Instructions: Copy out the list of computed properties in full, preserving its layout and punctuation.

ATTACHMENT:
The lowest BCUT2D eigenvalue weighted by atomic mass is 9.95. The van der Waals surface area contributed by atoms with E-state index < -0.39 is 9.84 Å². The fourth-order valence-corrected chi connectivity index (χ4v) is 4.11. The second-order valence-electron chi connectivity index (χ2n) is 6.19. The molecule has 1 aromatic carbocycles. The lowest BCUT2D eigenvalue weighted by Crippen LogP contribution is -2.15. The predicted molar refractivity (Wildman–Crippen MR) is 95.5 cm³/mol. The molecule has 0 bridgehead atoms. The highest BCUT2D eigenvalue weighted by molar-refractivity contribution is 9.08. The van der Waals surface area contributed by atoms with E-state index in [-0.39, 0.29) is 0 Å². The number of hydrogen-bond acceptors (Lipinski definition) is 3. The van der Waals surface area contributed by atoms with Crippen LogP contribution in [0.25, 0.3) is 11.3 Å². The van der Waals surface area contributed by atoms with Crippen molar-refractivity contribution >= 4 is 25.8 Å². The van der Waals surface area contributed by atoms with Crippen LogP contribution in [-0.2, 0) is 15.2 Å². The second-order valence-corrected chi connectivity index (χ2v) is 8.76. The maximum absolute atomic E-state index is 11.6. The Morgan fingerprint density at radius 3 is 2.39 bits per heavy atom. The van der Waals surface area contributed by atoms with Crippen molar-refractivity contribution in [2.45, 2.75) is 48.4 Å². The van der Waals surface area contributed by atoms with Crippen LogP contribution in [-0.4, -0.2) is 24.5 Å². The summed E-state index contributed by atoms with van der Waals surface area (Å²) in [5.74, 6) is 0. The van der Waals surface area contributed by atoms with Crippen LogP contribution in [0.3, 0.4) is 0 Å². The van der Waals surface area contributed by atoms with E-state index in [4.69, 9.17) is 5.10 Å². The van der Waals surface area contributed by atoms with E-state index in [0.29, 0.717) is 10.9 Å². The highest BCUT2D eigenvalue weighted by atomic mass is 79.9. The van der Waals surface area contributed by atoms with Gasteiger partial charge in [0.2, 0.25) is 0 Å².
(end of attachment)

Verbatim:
The lowest BCUT2D eigenvalue weighted by atomic mass is 9.95. The van der Waals surface area contributed by atoms with E-state index < -0.39 is 9.84 Å². The fourth-order valence-corrected chi connectivity index (χ4v) is 4.11. The second-order valence-electron chi connectivity index (χ2n) is 6.19. The molecule has 1 aromatic carbocycles. The lowest BCUT2D eigenvalue weighted by Crippen LogP contribution is -2.15. The predicted molar refractivity (Wildman–Crippen MR) is 95.5 cm³/mol. The molecule has 0 bridgehead atoms. The highest BCUT2D eigenvalue weighted by molar-refractivity contribution is 9.08. The van der Waals surface area contributed by atoms with E-state index in [-0.39, 0.29) is 0 Å². The number of hydrogen-bond acceptors (Lipinski definition) is 3. The van der Waals surface area contributed by atoms with Crippen LogP contribution in [0.25, 0.3) is 11.3 Å². The van der Waals surface area contributed by atoms with Crippen molar-refractivity contribution >= 4 is 25.8 Å². The van der Waals surface area contributed by atoms with Crippen LogP contribution in [-0.2, 0) is 15.2 Å². The second-order valence-corrected chi connectivity index (χ2v) is 8.76. The maximum absolute atomic E-state index is 11.6. The Morgan fingerprint density at radius 3 is 2.39 bits per heavy atom. The van der Waals surface area contributed by atoms with Crippen molar-refractivity contribution in [2.45, 2.75) is 48.4 Å². The van der Waals surface area contributed by atoms with Crippen LogP contribution in [-0.4, -0.2) is 24.5 Å². The summed E-state index contributed by atoms with van der Waals surface area (Å²) in [5.74, 6) is 0. The van der Waals surface area contributed by atoms with Crippen LogP contribution in [0.3, 0.4) is 0 Å². The van der Waals surface area contributed by atoms with E-state index in [4.69, 9.17) is 5.10 Å². The van der Waals surface area contributed by atoms with E-state index in [0.29, 0.717) is 10.9 Å². The highest BCUT2D eigenvalue weighted by atomic mass is 79.9. The van der Waals surface area contributed by atoms with Gasteiger partial charge in [0.2, 0.25) is 0 Å².